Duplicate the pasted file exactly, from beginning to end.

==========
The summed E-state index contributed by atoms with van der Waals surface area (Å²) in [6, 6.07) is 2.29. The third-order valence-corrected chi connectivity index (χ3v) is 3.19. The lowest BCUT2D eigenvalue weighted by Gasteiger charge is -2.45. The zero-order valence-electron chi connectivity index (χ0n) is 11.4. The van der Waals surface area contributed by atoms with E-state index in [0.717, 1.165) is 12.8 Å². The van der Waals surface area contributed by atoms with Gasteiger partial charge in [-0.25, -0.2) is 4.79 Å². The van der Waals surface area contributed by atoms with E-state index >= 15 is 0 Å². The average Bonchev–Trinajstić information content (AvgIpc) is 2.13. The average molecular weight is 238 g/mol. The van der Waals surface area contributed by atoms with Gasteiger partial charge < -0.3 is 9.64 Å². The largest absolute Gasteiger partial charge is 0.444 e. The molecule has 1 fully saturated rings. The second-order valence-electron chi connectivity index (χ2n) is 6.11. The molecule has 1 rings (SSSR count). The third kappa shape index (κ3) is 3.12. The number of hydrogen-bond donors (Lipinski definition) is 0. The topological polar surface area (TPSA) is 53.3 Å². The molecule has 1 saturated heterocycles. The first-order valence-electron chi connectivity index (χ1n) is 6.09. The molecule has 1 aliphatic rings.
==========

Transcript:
The summed E-state index contributed by atoms with van der Waals surface area (Å²) in [6, 6.07) is 2.29. The third-order valence-corrected chi connectivity index (χ3v) is 3.19. The lowest BCUT2D eigenvalue weighted by Gasteiger charge is -2.45. The zero-order valence-electron chi connectivity index (χ0n) is 11.4. The van der Waals surface area contributed by atoms with E-state index in [0.717, 1.165) is 12.8 Å². The van der Waals surface area contributed by atoms with Gasteiger partial charge in [-0.25, -0.2) is 4.79 Å². The van der Waals surface area contributed by atoms with E-state index >= 15 is 0 Å². The average Bonchev–Trinajstić information content (AvgIpc) is 2.13. The average molecular weight is 238 g/mol. The van der Waals surface area contributed by atoms with Gasteiger partial charge < -0.3 is 9.64 Å². The largest absolute Gasteiger partial charge is 0.444 e. The molecule has 1 fully saturated rings. The second-order valence-electron chi connectivity index (χ2n) is 6.11. The molecule has 1 rings (SSSR count). The third kappa shape index (κ3) is 3.12. The number of hydrogen-bond donors (Lipinski definition) is 0. The topological polar surface area (TPSA) is 53.3 Å². The molecule has 1 saturated heterocycles. The first-order valence-electron chi connectivity index (χ1n) is 6.09. The molecule has 1 aliphatic rings.